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Prof. Dr. Georg Häcker
Claudia Alber
Martin Büchsel
Stephanie Dille
Manuel Dold
Ian Gentle
Susanne Kirschnek
Collins Kontchou
Sophie Krüger
Arlena Metz
Isabel Mölter
Michaela Ohmer
Aparna Shenoy
Prafull Singh
Tina Tzivelekidis
Juliane Vier
Larisa Volceanov
Arnim Weber
Tom Zortel


Infections by Chlamydia trachomatis
Chlamydia trachomatis is the most frequent agent of bacterial sexually transmitted disease; its main pathogenic importance lies with pelvic inflammatory disease and infertility in female patients. There are two main aspects of chlamydial infection that we need to understand better. First, how does Chlamydia manage to live inside a human cell, to grow under the radar of the cell’s anti-bacterial defences and to be supplied with nutrients? Secondly, what are the mechanisms that lead from the infection of epithelial cells, over the recognition by immune cells, to the inflammatory damage that causes oviduct pathology and infertility? We work on both these aspects, partly in cell culture, partly in a mouse model of infection.

Neutrophil development and function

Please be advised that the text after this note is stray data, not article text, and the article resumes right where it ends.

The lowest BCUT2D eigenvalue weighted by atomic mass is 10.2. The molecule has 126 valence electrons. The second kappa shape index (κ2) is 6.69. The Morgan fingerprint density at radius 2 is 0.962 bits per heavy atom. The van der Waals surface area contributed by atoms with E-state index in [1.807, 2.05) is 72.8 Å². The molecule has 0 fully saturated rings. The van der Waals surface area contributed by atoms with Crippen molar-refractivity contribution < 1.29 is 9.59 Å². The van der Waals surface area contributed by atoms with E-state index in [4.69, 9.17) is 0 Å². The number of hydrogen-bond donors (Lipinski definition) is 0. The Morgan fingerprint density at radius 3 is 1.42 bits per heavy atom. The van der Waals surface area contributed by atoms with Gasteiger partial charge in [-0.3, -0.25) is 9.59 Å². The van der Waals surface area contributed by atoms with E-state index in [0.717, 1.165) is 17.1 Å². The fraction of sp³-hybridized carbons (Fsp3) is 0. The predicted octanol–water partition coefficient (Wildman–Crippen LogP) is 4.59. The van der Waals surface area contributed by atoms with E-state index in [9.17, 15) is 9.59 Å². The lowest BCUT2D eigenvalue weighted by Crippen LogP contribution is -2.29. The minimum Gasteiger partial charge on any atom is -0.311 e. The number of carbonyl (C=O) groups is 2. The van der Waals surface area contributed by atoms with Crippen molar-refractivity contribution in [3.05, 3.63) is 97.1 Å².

Neutrophil granulocytes are the main initial defence against bacterial infection and have substantial immunomodulatory roles in many situations. Neutrophil development can be disturbed, leading to neutropenia, and cells in the neutrophil lineage can become malignant, leading to leukaemia. We are working with a mouse model of neutrophils that we can modify genetically and study factors that determine neutrophil development and function. In some cases we also look at more complex infection models where neutrophils play important roles.

Cell death in host defence
Cell death (most often apoptosis but also other forms such as necroptosis) is one basic response that a cell has when facing challenges such as infection. Cell death plays major roles in the defence against viruses and bacteria. We have a focus on the study of molecular signalling that initiates and implements cell death. Models include cell death during chlamydial infection, during viral infection, and triggered by specific receptor signals. Molecularly, we are defining events at mitochondria and through death receptors.


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